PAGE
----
A few months ago, Singapore unveiled the first draft of a proposed cybersecurity bill which empowers the authorities to take proactive measures to protect local critical information infrastructure (CII). On 18th July, more than 200 participants from all designated Critical Information Infrastructure took part in a cyber-security exercise. Led by Cyber Security Agency of Singapore (CSA), the whole exercise represented the government's effort in testing Singapore's cyber incident management and emergency response plans for the first time. For this reason alone, it is unsurprising that Singapore has been named among the top nations that prioritizes the cybersecurity issue.
Singapore is the Most Committed Nation in Cybersecurity
According to Global Cybersecurity Index (GCI), Singapore took the crown as the most committed player in terms of cybersecurity. Surprisingly, Singapore has beaten United States which came in the second place. The Global Cybersecurity Index examines the defense capabilities in 134 countries by focusing on five factors which are technical, legal, organization, cooperation, and growth potential. While the United States triumphs over Singapore on organization, legal, and growth potential, the island nation scores higher for cooperation. This year, Singapore has moved to pole position from sixth place in the first GCI which was released two years ago.
Interestingly, countries like Georgia, Oman, Estonia and Malaysia are among the top 10 countries that score high in cybersecurity commitment. Although countries such as Oman and Malaysia have massive gap in wealth, they still emerge stronger than France and Canada which are wealthy countries in the top 10. The GCI also makes a fascinating observation that while wealth breeds cybercrime, but it does not automatically generate cybersecurity. In the same index, it showed that only half of UN member states had a coordinated national cybersecurity strategy. It looks like Singapore has been planning for a long time and you are correct, it started its national cybersecurity strategy earlier.
Long History of Cybersecurity Initiative
For more than a decade, Singapore has taken steps to make cybersecurity a priority in all approaches. Singapore launched its first cybersecurity master plan as early as 2005. While Singapore takes pride in its position as one of the world's most digitally connected, it soon realized the importance of fortifying its digital fortress against crippling attacks.
The recent WannaCry and NotPetya ransomware attack were quickly recognized as a stark reminder of Singapore's vulnerability to cyber assaults. At the same time, the growing cyberattacks were getting more sophisticated and damaging. In addition, Singapore noted that attacks worldwide specifically targeted transportation networks, healthcare institutions, utility plants, and other important infrastructures. For Singapore, these cyberattacks are unacceptable because the island republic will be left more vulnerable when compared to other countries that have advantages in terms of resources, time, and space. Proverbially speaking, the hole in the wall must be sealed or it will seal the island's fate.
In 2015, the Cyber Security Agency of Singapore has been created as a dedicated entity to oversee the cybersecurity. Last year, Singapore issued a comprehensive cybersecurity strategy which was quite remarkable because it marked the first of the nation's efforts to tackle the issue directly and indirectly. The government also announced that it was pumping as much as $528 million into cybersecurity planning as well as setting up a new Government Security Operation Centre to detect cyberthreats.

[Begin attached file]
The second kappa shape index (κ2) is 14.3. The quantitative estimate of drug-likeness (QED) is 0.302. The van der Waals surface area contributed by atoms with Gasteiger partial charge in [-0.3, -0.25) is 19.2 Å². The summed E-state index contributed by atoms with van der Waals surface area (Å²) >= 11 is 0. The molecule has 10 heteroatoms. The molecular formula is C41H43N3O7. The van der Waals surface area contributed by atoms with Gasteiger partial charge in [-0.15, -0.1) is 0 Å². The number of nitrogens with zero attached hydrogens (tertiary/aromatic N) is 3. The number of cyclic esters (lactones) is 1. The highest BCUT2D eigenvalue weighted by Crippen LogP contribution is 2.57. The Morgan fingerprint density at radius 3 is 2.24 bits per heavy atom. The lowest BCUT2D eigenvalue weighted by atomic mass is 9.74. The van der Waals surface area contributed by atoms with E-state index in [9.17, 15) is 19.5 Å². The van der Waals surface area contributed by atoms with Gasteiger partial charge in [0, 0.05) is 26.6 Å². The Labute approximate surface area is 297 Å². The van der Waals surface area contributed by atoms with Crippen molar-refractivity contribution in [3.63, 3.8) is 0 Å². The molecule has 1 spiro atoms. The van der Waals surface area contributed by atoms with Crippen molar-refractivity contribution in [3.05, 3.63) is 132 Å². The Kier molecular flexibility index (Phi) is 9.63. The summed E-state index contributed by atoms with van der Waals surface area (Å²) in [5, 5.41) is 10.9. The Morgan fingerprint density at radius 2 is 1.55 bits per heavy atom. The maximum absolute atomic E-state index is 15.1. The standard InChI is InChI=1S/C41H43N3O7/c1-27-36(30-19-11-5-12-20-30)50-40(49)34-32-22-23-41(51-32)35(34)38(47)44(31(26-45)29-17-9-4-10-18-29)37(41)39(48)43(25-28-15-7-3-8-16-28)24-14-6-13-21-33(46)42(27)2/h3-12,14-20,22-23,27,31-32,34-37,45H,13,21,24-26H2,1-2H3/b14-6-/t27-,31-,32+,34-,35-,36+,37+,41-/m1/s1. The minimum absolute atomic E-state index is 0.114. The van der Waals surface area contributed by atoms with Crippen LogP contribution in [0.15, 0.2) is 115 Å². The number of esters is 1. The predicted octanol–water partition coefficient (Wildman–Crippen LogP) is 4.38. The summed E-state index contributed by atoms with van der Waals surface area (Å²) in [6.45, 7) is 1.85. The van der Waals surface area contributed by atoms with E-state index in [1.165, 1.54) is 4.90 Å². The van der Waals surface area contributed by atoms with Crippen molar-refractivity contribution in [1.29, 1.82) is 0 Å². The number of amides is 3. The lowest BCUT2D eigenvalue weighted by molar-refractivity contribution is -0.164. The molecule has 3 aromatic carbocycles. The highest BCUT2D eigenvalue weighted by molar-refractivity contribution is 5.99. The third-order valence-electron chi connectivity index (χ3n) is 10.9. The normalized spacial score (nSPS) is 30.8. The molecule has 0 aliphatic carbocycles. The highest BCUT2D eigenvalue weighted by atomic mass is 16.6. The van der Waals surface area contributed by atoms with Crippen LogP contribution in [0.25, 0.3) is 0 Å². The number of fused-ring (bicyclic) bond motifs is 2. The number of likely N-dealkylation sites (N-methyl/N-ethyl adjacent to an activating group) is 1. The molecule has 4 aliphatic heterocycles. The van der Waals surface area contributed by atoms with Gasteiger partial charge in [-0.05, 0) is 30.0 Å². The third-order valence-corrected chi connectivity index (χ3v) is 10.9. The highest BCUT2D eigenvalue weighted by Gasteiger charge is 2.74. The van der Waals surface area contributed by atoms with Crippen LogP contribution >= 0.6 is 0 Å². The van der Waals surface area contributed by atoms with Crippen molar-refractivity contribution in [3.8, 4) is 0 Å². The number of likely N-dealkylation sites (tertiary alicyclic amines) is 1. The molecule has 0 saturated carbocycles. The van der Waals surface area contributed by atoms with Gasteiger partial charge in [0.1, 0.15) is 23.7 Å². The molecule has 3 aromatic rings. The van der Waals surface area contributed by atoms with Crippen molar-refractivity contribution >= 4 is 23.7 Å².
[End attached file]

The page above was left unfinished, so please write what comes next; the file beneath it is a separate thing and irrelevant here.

Future of Digital Fortress in Singapore
While earning its well-deserved spot in the ranks of nations that prioritize cybersecurity, Singapore does not want to rest on its laurels. Independent global security expert such as Aloysius Cheang said that a high ranking in the index does not necessarily reflect the cybersecurity readiness. He also added that the results of cybersecurity initiatives are not measured for their effectiveness, but how many of them there are. Despite Singapore is taking the right steps, there is still much work to be done, a sentiment shared by the chief executive of CSA himself.
Singapore seeks to lay a legal framework to monitor and manage the nation's cybersecurity wellbeing as well as empower the authorities to carry out their functions effectively. In its proposed cybersecurity bill, Singapore has named 11 sectors that own the CIIs such as healthcare, water, maritime, media, infocom, energy, aviation, public, and others. At the same time, the CII owners are required to have the necessary mechanism and processes to detect any cybersecurity threat.
The CSA officers will be given specific powers to deal with the cybersecurity issues quickly. Most strikingly, the bill also introduces a licensing model for the regulation of selected cybersecurity service providers and individuals in conducting penetration testing and managing security operations center services. The bill's focus on leveling the playing field and raise the maturity and preparation of all industries in Singapore. Unsurprisingly, the bill has already been lauded by many key industry leaders who describe it as timely and decisive. As Singapore strives to be "Smart City", it prioritizes all areas and leaves nothing behind.
With concerted resources and efforts, Singapore is poised to embrace its standing as a trusted digital hub. While it is ahead of many nations, it cannot afford to let its guard down lest it will be vulnerable. The technology-driven island nation has done the right thing by laying a robust digital foundation that will serve it well for the present and future.